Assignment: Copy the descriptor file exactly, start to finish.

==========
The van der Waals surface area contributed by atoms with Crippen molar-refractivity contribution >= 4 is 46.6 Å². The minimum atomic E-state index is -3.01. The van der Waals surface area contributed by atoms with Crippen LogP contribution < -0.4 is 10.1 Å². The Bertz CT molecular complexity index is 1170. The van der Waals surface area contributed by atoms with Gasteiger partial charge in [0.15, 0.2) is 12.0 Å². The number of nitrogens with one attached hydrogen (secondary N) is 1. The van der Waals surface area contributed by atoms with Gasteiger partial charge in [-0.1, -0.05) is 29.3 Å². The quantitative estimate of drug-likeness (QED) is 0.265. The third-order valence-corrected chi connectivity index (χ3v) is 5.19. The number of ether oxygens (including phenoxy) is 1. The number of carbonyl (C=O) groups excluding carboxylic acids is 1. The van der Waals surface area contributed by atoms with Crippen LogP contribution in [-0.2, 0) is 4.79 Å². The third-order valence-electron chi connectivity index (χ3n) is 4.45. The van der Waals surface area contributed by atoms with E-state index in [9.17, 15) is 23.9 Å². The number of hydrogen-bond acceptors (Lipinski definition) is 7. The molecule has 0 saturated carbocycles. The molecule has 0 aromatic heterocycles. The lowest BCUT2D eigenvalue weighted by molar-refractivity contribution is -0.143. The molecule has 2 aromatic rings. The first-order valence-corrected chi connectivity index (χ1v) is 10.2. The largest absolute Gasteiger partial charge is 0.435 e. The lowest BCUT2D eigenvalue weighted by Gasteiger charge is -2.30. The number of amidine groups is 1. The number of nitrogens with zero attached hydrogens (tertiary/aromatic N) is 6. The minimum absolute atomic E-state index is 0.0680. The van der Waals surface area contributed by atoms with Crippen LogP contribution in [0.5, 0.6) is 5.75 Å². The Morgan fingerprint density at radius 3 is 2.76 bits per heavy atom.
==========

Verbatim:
The van der Waals surface area contributed by atoms with Crippen molar-refractivity contribution >= 4 is 46.6 Å². The minimum atomic E-state index is -3.01. The van der Waals surface area contributed by atoms with Crippen LogP contribution < -0.4 is 10.1 Å². The Bertz CT molecular complexity index is 1170. The van der Waals surface area contributed by atoms with Gasteiger partial charge in [0.15, 0.2) is 12.0 Å². The number of nitrogens with one attached hydrogen (secondary N) is 1. The van der Waals surface area contributed by atoms with Gasteiger partial charge in [-0.1, -0.05) is 29.3 Å². The quantitative estimate of drug-likeness (QED) is 0.265. The third-order valence-corrected chi connectivity index (χ3v) is 5.19. The number of ether oxygens (including phenoxy) is 1. The number of carbonyl (C=O) groups excluding carboxylic acids is 1. The van der Waals surface area contributed by atoms with Crippen LogP contribution in [-0.2, 0) is 4.79 Å². The third-order valence-electron chi connectivity index (χ3n) is 4.45. The van der Waals surface area contributed by atoms with E-state index in [9.17, 15) is 23.9 Å². The number of hydrogen-bond acceptors (Lipinski definition) is 7. The molecule has 0 saturated carbocycles. The molecule has 0 aromatic heterocycles. The lowest BCUT2D eigenvalue weighted by molar-refractivity contribution is -0.143. The molecule has 2 aromatic rings. The first-order valence-corrected chi connectivity index (χ1v) is 10.2. The largest absolute Gasteiger partial charge is 0.435 e. The lowest BCUT2D eigenvalue weighted by Gasteiger charge is -2.30. The number of amidine groups is 1. The number of nitrogens with zero attached hydrogens (tertiary/aromatic N) is 6. The minimum absolute atomic E-state index is 0.0680. The van der Waals surface area contributed by atoms with Crippen LogP contribution in [0.5, 0.6) is 5.75 Å². The Morgan fingerprint density at radius 3 is 2.76 bits per heavy atom.